The street was crowded and the speeches were inaudible, but it was very exciting and it was really, really good to see some people that I haven't seen for a long time: Pauline Murray and Rob Blamire (from Penetration), Gaye Black, Tessa Pollitt (with her daughter and very cute grand-daughter), Andy Linehan from The British Library (a national treasure), and lots more. I had a nice chat with Steve Mick, who I've heard reading his poetry at Toby Mott's Cultural Traffic events and whose book I coughed up a tenner for, and Zoe Howe (who has the same good taste in social events as I do 😀). Everyone was excited, even the security guys, which I thought was rather sweet. Gaye is going to have an exhibition in Newcastle, which will definitely be worth going to.
Andrew and Susan were running The Fridge by the time I moved to London; I wasn't part of The London Set but I'm used to being the most uncool person in the room; in fact, now I enjoy it.
I did get to meet Marco Pirroni and Dave Barbarossa from Adam and the Ants, and to admire the sartorial splendour of roomful of mature punks, who have aged rather gracefully, and to earwig in on a lot of interesting conversations.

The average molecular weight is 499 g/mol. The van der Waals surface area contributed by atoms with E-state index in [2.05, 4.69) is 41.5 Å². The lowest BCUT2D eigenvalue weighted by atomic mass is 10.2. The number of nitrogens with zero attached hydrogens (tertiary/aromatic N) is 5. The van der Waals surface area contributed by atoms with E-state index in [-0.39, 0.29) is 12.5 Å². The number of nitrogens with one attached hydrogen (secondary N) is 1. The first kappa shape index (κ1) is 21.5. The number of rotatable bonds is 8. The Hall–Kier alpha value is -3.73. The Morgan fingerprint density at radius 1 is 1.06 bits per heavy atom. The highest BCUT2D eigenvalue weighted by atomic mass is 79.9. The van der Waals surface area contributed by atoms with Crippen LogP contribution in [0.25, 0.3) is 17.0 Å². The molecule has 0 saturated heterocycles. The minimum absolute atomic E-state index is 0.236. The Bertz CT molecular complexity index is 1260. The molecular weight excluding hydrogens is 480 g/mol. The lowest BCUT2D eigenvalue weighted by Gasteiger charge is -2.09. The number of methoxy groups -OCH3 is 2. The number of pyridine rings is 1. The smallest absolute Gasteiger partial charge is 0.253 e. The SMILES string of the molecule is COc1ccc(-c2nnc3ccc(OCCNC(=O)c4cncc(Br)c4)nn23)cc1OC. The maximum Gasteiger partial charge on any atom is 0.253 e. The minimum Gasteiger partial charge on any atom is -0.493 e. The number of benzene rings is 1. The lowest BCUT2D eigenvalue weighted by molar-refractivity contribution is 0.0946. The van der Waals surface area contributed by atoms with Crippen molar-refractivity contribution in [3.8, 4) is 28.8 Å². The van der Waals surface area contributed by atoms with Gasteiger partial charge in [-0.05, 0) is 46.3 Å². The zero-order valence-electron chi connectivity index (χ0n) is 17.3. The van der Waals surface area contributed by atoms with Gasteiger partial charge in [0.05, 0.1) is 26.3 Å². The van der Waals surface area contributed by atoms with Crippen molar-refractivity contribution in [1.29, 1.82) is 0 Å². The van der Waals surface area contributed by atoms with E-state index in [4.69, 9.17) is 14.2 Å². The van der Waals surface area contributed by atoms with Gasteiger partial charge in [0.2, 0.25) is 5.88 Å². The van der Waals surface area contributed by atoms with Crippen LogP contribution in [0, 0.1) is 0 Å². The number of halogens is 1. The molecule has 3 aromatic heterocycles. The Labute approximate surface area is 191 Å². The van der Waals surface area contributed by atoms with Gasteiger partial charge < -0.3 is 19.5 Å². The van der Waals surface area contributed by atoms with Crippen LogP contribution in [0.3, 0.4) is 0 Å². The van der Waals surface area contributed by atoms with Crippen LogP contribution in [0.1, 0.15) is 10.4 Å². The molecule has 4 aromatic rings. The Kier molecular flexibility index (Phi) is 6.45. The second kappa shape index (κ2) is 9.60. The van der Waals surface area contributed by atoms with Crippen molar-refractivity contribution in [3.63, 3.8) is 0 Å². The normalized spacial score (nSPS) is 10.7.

Why the title of the posting? Well, I am listening to songs from the twelve days of music on this old computer in the kitchen and up came one of Lionel Bart's songs from Oliver!, which has got to be the best musical ever written. It was on our radar back then, wasn't it? And the Grammar School kids were doing Charles Dickens at school. The style and snarl of punk is hardly surprising, when you think about it; when it got all black-jackets and cidery it lost touch with it's literary roots, but they were definitely there at the beginning.
Anyway- I'm making a birthday cake for Offsprog Two, who I have just moved to Sarf London (four hours round trip). so time to get that out of the oven. Toodle-pip!
Pix: Veiled plaque; Pauline under the unveiled plaque; Gaye and Shanne.